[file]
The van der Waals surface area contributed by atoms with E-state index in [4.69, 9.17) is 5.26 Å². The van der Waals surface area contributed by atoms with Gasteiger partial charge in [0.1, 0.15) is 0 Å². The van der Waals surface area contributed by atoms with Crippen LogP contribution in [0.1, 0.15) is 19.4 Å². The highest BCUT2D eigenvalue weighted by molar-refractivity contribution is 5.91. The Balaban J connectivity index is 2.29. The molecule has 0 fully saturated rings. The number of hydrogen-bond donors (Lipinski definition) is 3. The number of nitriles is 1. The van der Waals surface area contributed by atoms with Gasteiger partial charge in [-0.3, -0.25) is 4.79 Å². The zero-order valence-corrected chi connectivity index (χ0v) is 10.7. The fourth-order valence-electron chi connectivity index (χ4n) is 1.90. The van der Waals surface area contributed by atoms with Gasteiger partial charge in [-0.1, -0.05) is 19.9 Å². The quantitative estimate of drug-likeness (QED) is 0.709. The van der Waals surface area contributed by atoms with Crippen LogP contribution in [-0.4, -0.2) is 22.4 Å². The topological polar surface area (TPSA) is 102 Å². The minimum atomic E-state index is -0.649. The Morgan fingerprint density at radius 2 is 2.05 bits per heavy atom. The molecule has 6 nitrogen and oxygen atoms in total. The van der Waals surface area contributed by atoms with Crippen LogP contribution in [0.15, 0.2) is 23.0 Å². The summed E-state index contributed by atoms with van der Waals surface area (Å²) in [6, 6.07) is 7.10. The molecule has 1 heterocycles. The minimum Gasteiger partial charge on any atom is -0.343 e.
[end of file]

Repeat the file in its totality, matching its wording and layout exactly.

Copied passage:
The van der Waals surface area contributed by atoms with E-state index in [4.69, 9.17) is 5.26 Å². The van der Waals surface area contributed by atoms with Gasteiger partial charge in [0.1, 0.15) is 0 Å². The van der Waals surface area contributed by atoms with Crippen LogP contribution in [0.1, 0.15) is 19.4 Å². The highest BCUT2D eigenvalue weighted by molar-refractivity contribution is 5.91. The Balaban J connectivity index is 2.29. The molecule has 0 fully saturated rings. The number of hydrogen-bond donors (Lipinski definition) is 3. The number of nitriles is 1. The van der Waals surface area contributed by atoms with Gasteiger partial charge in [-0.3, -0.25) is 4.79 Å². The zero-order valence-corrected chi connectivity index (χ0v) is 10.7. The fourth-order valence-electron chi connectivity index (χ4n) is 1.90. The van der Waals surface area contributed by atoms with Gasteiger partial charge in [-0.1, -0.05) is 19.9 Å². The quantitative estimate of drug-likeness (QED) is 0.709. The van der Waals surface area contributed by atoms with Crippen LogP contribution in [-0.4, -0.2) is 22.4 Å². The topological polar surface area (TPSA) is 102 Å². The minimum atomic E-state index is -0.649. The Morgan fingerprint density at radius 2 is 2.05 bits per heavy atom. The molecule has 6 nitrogen and oxygen atoms in total. The van der Waals surface area contributed by atoms with Crippen LogP contribution in [0.15, 0.2) is 23.0 Å². The summed E-state index contributed by atoms with van der Waals surface area (Å²) in [6, 6.07) is 7.10. The molecule has 1 heterocycles. The minimum Gasteiger partial charge on any atom is -0.343 e.